There were present, visiting, Brothers William Settles, of Wellsville Lodge, No. 194; T.H. Dennis, Plattsmouth Lodge, No. 6; N. B.; M. Zener, Newport Lodge, No. 209, Indiana; T.B. Riggins, Jefferson City Lodge, No. 23.
The officers elect being present were duly installed with proper instructions as to their duties by Brother John A. Pigg, past master, aforesaid. There being no further business before the lodge the same was duly closed until its next regular communication.
W. H. COCK, Secretary - G. Y. SALMON, W. M.
From that date to the present time, 1883, the lodge has thrived and experienced her "high tides" and "low ebbs," as is the custom of lodges. During which time she has bad enrolled on her list, nearly 300 members. She has assisted in instituting and contributed members to six neighboring lodges in her old jurisdiction, and still retains over ninety members, and ranks among the best lodges of the state. About 1872, this lodge suffered a loss of their hall; having built and furnished in good order, the second story over the Cumberland Presbyterian Church, the foundation of which settled, causing the house to crumble, and rendering it unsafe to meet in. The lodge then sold their interest in the lot for a nominal sum to the church, and has since rented hall room, and now occupy a room on the southwest corner of the square, nicely fitted up, furniture, etc., amounting to over $1,000, and are in a flourishing condition. The officers for the current year are:
Among old papers was found the following copy of returns sent to grand lodge in 1858, of work done and membership: Number initiated during year, 10; number passed during year, 12; number raised during year, II; number admitted on demits during the year, 5; number demitted during the year, 8; number of deaths during the year, 2.
Roll of members 1858
Stated communications on the nights of the first and third Saturdays of each month.
Clinton Lodge, No. 481 - Dispensation was granted June 24, 1874, and their charter received under date of October 13, 1874, with the following charter members:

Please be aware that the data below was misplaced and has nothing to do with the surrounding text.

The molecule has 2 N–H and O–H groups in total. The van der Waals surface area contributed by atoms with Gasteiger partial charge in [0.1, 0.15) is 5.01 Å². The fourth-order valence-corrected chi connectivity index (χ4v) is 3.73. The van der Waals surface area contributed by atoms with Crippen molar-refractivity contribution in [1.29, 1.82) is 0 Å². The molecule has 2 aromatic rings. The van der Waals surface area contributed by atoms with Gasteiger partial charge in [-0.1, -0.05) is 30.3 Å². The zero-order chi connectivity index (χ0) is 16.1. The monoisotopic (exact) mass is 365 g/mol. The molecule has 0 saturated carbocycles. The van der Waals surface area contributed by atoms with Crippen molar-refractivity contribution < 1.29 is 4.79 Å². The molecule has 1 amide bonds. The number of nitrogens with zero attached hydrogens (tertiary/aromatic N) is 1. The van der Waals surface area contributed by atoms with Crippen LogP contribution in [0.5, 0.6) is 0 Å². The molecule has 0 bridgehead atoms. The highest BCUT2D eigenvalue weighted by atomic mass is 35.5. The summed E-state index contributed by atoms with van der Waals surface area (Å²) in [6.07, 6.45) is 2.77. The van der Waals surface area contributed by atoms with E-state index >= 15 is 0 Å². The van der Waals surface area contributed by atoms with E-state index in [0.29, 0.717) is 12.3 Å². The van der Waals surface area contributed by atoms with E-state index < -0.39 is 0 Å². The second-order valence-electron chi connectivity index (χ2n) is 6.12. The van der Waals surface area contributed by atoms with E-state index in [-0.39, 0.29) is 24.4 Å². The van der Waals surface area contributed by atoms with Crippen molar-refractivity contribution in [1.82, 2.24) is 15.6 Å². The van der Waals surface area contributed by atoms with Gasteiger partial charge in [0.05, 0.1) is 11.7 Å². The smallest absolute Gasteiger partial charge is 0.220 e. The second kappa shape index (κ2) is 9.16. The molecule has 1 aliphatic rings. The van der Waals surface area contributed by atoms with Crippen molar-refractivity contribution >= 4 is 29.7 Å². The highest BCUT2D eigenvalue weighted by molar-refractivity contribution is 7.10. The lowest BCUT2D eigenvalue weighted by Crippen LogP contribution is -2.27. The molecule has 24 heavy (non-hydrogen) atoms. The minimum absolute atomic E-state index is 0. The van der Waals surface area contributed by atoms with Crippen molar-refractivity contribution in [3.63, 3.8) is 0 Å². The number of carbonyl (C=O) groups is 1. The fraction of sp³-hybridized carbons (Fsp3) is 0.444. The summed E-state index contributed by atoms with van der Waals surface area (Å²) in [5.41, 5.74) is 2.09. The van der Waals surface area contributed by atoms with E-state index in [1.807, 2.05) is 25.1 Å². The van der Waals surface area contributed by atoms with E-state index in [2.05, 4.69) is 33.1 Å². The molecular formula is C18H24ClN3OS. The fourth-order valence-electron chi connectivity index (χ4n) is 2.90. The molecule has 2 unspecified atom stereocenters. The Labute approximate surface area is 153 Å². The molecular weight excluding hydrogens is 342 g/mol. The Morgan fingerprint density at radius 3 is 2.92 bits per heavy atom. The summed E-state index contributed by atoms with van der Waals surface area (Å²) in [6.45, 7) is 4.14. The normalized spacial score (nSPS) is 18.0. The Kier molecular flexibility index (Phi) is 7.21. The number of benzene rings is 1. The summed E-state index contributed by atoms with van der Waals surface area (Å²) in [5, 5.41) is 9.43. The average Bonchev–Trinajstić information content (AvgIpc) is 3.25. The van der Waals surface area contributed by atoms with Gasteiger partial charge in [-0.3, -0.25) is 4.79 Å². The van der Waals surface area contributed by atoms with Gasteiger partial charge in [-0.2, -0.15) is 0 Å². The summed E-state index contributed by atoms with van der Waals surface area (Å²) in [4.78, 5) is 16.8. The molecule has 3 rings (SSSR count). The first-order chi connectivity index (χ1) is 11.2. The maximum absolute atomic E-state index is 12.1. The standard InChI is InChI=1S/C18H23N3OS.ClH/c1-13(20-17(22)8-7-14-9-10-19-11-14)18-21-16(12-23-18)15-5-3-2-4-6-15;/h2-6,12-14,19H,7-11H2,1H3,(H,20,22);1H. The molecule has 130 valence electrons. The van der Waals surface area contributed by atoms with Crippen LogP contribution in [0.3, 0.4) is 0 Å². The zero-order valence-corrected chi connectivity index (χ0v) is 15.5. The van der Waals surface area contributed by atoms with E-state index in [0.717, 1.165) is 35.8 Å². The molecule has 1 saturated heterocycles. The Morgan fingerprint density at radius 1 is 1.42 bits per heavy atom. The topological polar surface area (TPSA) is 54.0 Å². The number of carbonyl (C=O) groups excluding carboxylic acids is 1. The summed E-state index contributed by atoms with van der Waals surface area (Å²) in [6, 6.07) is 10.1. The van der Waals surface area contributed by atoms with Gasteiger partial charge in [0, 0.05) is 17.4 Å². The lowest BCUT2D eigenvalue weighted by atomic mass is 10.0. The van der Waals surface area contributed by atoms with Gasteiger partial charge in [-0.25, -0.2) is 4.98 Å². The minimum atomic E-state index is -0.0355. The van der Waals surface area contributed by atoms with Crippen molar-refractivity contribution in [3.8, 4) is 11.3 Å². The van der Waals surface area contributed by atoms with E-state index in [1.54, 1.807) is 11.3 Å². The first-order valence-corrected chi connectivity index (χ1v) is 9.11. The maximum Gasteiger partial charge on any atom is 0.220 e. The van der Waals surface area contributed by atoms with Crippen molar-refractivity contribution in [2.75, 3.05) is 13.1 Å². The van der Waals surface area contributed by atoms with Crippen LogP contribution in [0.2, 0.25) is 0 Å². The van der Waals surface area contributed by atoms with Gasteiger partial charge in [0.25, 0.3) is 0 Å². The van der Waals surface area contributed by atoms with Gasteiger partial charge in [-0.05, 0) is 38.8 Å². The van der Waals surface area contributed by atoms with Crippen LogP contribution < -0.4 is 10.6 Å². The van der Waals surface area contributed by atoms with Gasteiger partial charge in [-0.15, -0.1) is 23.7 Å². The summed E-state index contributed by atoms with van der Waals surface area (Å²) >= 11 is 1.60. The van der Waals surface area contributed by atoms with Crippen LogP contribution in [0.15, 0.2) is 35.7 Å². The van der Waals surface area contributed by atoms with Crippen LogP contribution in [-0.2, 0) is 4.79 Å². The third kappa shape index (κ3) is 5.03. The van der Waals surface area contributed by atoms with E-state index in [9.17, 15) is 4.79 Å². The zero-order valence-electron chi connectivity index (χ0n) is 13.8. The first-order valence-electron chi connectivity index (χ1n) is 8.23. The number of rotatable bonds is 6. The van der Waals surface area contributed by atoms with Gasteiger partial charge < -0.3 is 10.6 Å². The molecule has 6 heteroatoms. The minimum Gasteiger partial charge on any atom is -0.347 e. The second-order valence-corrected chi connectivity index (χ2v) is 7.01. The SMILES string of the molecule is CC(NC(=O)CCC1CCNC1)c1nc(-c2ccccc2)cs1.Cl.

The order has gradually enlarged its sphere of operations, increased its strength and steadily gaining in number and influence. The following members have held the office of W. M.:
There is quite a flourishing lodge of the above order in Clinton, but its history could not be secured, although several applications were made for it.
Death of President Garfield
When the fatal result of the assassin s work had been flashed over the land there came up from the hearts of the people a wail of sorrow from one extent of the country to the other. Every heart was bowed, and there was a hush for a time as if the pulse of the nation had ceased to beat. The man was forgotten, but the death of a president by assassination was a severe shock, and from every hill and valley, from palace and hovel alike, came forth the sound of sorrow and sadness at the nation's loss, and pity welled up in the hearts of all for the weeks of suffering the president had endured ere death claimed him for his own. Clinton mourned with others at his death and appropriate funeral ceremonies were performed, all business being suspended.
An eloquent and very impressive sermon was delivered by the Rev. J. G. Fackler. A few impressive words were spoken by the Rev. J.N. Pierce, a speech by C.H. Snyder, and the sorrowful event was closed with music and prayer. Time will pass on, but memory will cling to the tragic death of James A. Garfield, and the sad event will go down in history and mark a black spot upon the history of political struggles.